By Joel Warner
By Michael Roberts
By Alan Prendergast
By Michael Roberts
By Michael Roberts
By Amber Taufen
By Patricia Calhoun
By William Breathes
With a Republican in the governor's office -- a Republican who, during his 1998 campaign, told the Christian Coalition he supported banning tax money from going to organizations that provide abortions -- and Republicans dominating both sides of the Colorado Legislature, I thought by now we'd be teaching creationism in all of our public schools. Didn't Adam and Eve found their baby under that apple tree?
Instead, we have opt-in sex education hidden away in Bill Owens's education-reform package.
As for those kids whose parents opt them out of sex-education classes, they'll be able to deposit unwanted babies not in the Garden of Eden, but at a friendly local firehouse.
Unless, that is, they make their way to Boulder one Saturday and learn how to plan ahead.
Five years ago this month, the Boulder Valley Women's Health Center established a free Saturday clinic for teens -- boys and girls alike -- where they could get testing and treatment for infections, HIV screening and counseling, birth control (including pills, Depo shots, condoms and diaphragms), pregnancy tests and emergency contraception (or morning-after pills, in less politically correct terms) -- but never abortions. Although the popular center had always offered such services during regular hours, confidentiality occasionally was a problem: Teens ran the risk of running into their teachers, or their friend's moms, or even their own moms. But now from 1 to 6 p.m. Saturdays, the clinic is reserved just for them; any parent who comes in with a child has to wait in a separate room.
On an average Saturday, the clinic sees about 25 teens -- up from nineteen a year ago. They hear about the clinic through through friends, through the eleven teens who serve on the center's advisory board. The majority of the boys are there to be tested for infections; the majority of the girls for pregnancy tests and birth control. With any luck and a lot of education, they'll also learn how to avoid future visits -- unless it's for annual exams, which are also free.
But there are always more kids to take their place -- even after the state cut the clinic's funds.
Last August, Jane Norton, Owens's new executive director of the Colorado Department of Public Health and Environment, announced that her department was changing the way it administered contracts to provide women's health-care services. Not only had there been no competitive bid process for twenty years, she said, but those contracts could be in violation of a 1984 amendment to the Colorado Constitution that prohibited any state monies going to abortion. So this time, she vowed, "to be eligible for state family-planning funding, an applicant must be able to show that none of the state funds it would receive from the State of Colorado would be used to pay for or otherwise reimburse, directly or indirectly, any person, any agency, or facility for performing an induced abortion. Therefore, a person, agency or facility that performs induced abortions will not be eligible to receive state family-planning funds."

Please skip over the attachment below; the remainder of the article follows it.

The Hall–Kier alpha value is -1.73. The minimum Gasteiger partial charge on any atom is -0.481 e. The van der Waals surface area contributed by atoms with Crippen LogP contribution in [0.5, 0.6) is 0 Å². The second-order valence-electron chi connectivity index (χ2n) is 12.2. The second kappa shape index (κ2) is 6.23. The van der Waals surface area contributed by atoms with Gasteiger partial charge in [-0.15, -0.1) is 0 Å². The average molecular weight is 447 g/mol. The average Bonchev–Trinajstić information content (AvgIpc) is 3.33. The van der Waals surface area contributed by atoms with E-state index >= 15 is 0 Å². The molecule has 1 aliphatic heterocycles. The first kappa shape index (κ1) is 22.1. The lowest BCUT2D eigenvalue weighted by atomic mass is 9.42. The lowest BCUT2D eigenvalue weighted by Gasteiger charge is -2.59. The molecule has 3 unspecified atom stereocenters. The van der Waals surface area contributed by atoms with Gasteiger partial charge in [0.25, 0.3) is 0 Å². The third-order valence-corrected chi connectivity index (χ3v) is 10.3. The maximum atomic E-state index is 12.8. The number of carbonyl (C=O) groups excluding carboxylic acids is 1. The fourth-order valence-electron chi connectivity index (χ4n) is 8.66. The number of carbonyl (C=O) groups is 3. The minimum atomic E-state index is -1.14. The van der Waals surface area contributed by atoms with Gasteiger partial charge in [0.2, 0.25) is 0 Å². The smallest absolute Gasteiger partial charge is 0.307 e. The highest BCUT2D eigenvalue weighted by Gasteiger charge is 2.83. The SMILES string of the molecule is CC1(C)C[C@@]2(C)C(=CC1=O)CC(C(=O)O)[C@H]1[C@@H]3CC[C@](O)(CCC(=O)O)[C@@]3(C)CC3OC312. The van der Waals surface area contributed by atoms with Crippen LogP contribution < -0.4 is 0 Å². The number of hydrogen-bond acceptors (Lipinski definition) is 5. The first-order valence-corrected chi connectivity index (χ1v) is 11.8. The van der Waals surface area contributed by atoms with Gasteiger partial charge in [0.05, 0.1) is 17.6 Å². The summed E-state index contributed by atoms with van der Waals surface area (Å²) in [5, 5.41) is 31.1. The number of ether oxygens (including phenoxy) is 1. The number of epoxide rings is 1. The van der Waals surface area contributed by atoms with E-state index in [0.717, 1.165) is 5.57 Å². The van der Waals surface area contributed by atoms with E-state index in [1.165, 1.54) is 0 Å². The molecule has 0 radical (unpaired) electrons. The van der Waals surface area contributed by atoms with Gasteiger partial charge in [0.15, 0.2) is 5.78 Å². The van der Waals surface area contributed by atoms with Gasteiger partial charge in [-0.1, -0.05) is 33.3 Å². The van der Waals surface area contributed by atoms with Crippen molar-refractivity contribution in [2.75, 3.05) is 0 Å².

Of the two dozen programs that had been receiving state funds to provide health care for women in rural Colorado, fourteen would be affected by Norton's new edict. Thirteen were run by Planned Parenthood, which makes no secret of the fact that it provides abortions. The fourteenth was part of the Boulder Valley Women's Health Center, founded in 1973 (in the wake of Roe v. Wade) as an abortion clinic -- although it soon added many, many more health-care services, including the teen clinic.
Although neither PP nor the BVWHC had used state funds to terminate pregnancies since the state constitution was amended -- if ever -- they still had to change their way of doing business if they wanted to be eligible for this round of grants. It didn't matter that the state auditor had done a performance audit of the health department's family-planning program just the year before, and determined that even the BVWHC, which performed abortions on site, still appeared to operate within the letter of the law because "induced terminations are done on days when family-planning patients are not on the clinic premises; both medical records and financial accounting for induced terminations are separate from family-planning records; while we did not conduct financial audits of these clinics, accounting information showed that there are no state funds that support induced termination procedures."
This time around, the state auditor's seal of approval would not be enough for Norton. So both Planned Parenthood and BVWHC set up separate corporations -- Planned Parenthood of the Rocky Mountains Services Corporation and Women's Choice of Boulder Valley, respectively -- through which any abortions would be offered. PP even located those services in facilities separate from the rest of PP's services. But Boulder couldn't do the same -- it only had one building.
That proved to be the BVWHC's downfall. When the state finally announced the 22 winning bids to collect $1.2 million in women's health-care funds, Planned Parenthood wound up with the same contracts it had been getting for years -- a total of $319,000 divided between thirteen clinics that serve about 15,000 women in rural Colorado. But PP only got that money, Norton said, "after the organization demonstrated that not one penny of these funds would be used to fund abortions or to support abortion services."